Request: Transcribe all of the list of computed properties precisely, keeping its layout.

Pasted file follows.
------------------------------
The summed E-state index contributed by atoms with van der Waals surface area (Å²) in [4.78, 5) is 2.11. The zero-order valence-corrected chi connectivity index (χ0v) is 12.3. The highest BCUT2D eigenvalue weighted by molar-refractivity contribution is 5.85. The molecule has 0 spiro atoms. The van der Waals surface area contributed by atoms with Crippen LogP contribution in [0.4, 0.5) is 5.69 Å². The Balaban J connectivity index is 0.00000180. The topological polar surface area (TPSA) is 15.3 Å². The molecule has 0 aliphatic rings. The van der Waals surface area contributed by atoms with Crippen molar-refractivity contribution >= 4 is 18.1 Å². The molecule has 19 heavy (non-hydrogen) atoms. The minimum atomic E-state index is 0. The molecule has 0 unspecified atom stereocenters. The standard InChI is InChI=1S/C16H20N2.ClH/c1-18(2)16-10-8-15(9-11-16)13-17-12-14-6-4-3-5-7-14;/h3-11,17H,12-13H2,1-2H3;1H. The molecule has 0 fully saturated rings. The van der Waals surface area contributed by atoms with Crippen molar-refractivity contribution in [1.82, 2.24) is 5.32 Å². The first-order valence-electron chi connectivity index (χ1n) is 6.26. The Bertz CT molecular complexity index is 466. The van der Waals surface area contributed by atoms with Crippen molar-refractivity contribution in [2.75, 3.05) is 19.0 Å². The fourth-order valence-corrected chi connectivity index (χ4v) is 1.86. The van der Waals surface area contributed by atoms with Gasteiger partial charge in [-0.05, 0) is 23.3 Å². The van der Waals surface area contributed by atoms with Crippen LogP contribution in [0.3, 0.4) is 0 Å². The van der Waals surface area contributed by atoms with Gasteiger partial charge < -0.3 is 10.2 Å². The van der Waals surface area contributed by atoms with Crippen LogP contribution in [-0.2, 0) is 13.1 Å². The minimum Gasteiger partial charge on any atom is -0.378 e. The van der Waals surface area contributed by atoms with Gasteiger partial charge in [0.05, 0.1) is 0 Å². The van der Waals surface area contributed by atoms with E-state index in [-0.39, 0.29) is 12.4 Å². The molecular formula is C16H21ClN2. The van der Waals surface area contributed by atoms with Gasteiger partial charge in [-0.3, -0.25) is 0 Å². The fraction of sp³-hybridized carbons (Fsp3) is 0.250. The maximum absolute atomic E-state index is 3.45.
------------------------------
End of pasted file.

The summed E-state index contributed by atoms with van der Waals surface area (Å²) in [4.78, 5) is 2.11. The zero-order valence-corrected chi connectivity index (χ0v) is 12.3. The highest BCUT2D eigenvalue weighted by molar-refractivity contribution is 5.85. The molecule has 0 spiro atoms. The van der Waals surface area contributed by atoms with Crippen LogP contribution in [0.4, 0.5) is 5.69 Å². The Balaban J connectivity index is 0.00000180. The topological polar surface area (TPSA) is 15.3 Å². The molecule has 0 aliphatic rings. The van der Waals surface area contributed by atoms with Crippen molar-refractivity contribution >= 4 is 18.1 Å². The molecule has 19 heavy (non-hydrogen) atoms. The minimum atomic E-state index is 0. The molecule has 0 unspecified atom stereocenters. The standard InChI is InChI=1S/C16H20N2.ClH/c1-18(2)16-10-8-15(9-11-16)13-17-12-14-6-4-3-5-7-14;/h3-11,17H,12-13H2,1-2H3;1H. The molecule has 0 fully saturated rings. The van der Waals surface area contributed by atoms with Crippen molar-refractivity contribution in [1.82, 2.24) is 5.32 Å². The first-order valence-electron chi connectivity index (χ1n) is 6.26. The Bertz CT molecular complexity index is 466. The van der Waals surface area contributed by atoms with Crippen molar-refractivity contribution in [2.75, 3.05) is 19.0 Å². The fourth-order valence-corrected chi connectivity index (χ4v) is 1.86. The van der Waals surface area contributed by atoms with Gasteiger partial charge in [-0.05, 0) is 23.3 Å². The van der Waals surface area contributed by atoms with Crippen LogP contribution in [0.3, 0.4) is 0 Å². The van der Waals surface area contributed by atoms with Gasteiger partial charge < -0.3 is 10.2 Å². The van der Waals surface area contributed by atoms with Crippen LogP contribution in [-0.2, 0) is 13.1 Å². The minimum Gasteiger partial charge on any atom is -0.378 e. The van der Waals surface area contributed by atoms with Gasteiger partial charge in [0.05, 0.1) is 0 Å². The van der Waals surface area contributed by atoms with E-state index in [-0.39, 0.29) is 12.4 Å². The molecular formula is C16H21ClN2. The van der Waals surface area contributed by atoms with Gasteiger partial charge in [-0.3, -0.25) is 0 Å². The fraction of sp³-hybridized carbons (Fsp3) is 0.250. The maximum absolute atomic E-state index is 3.45.